First time I read of Kola Tubosun’s campaign for a Yoruba name Dictionary Project on fundraising site, Indiegogo, I did not know what to think. Yoruba names are with deep meanings and sometimes hard to explain to a non-native without losing the core meaning of the name. Amazingly for a campaign put up in January, 2015 seeking $5,000, it reached its mark and went above 3 months after. It tells how exciting lovers of the Yoruba language find this project.
The project is almost completed as the website is set to go live. Users will be able to find their Yoruba names, its meanings, etymology, alternate spellings, morphological and phonological information, pronunciation (via sound), and other relevant cultural information. And, similar to the Wikipedia system, users can contribute to the dictionary by inputting relevant information which is absent on the site, or which they believe to be incorrect.
According to Kola Tubosun, “The fundraising felt very exciting. I sent mails to everybody I have ever met – friends, family. And people were very nice. It seemed they liked the idea. From the first week of the project, I started to collect and collate every name I found in newspapers and radio, everywhere. Then I got the first volunteer on the project, Dapo Aderemi, who lives in the Netherlands. Then I met another guy who’s from Brazil and has a burning interest in Yoruba culture, because some of his ancestors were Yoruba. Then there is Koko Godswill. We’ve built a prototype of the site already; all the plans are ready. Now, I have an excel sheet that has thousands of name. We’ve thumb-marked most of them. We are going to input the meanings there; although when we launch, the meanings of all the names will not be there, yet, but the names will be there. And if you know any meaning, and you want to help us fill it, you can send it to us via the website.”
Losing a language is losing a culture, and ultimately the loss of a race. The language of a people is not just for communication, it is tied to their identity and heritage. According to UNESCO, half of 6000 plus languages spoken today will disappear by the end of this century if the trend of unwritten and proper documentation continues.
Tubosun has taken it on himself to preserve the Yoruba culture by properly documenting the names. “Our intention is to make sure that African languages are represented, and that communication technologies are adaptable to our own languages. You should be able to type a Yoruba name in Microsoft Word, and not have a red line come under your input. And why that happens – the red line – is because these names are not on record. But if we have these names on record, then we can talk to Microsoft and say we have a database of names which you should incorporate in your products, especially the ones you market in this part of the world.”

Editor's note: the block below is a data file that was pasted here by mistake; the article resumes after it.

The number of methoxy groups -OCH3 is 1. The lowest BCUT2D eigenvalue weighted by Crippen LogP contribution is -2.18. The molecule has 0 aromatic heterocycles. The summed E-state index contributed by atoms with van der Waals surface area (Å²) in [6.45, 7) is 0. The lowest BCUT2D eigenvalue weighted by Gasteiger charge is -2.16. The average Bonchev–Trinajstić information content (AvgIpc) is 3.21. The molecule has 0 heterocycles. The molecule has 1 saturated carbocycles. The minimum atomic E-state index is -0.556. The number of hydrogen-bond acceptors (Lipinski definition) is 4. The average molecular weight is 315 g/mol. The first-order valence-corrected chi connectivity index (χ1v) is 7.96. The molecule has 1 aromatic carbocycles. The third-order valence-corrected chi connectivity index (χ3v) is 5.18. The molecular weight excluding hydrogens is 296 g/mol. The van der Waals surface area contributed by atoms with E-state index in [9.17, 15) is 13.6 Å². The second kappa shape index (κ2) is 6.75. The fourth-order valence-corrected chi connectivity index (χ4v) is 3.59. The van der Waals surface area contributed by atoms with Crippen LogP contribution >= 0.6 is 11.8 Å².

A linguist by training, Tubosun was a Yoruba Teacher in the US for ten months when he got on the Fulbright program after his NYSC days as a graduate of The University of Ibadan. He has a Masters’ degree in Linguistics and hopes to bag a PhD in same.
The Yoruba Names is just one of the many projects he has been involved in to make Yoruba adaptable to new technology. Significantly, he led a successful campaign to make Twitter available in Yoruba. Five years from now, he hopes the Yoruba Names project should have become stable enough for he and his team to start working on other local languages.
Tubosun’s overall vision is to start a revolution, and change the way local languages are viewed in this part of the world – as something that can be dispensed and done away with, without consequences. And he wants to starts by documenting Yoruba names.
You should head over to yorubaname.com and explore this innovation.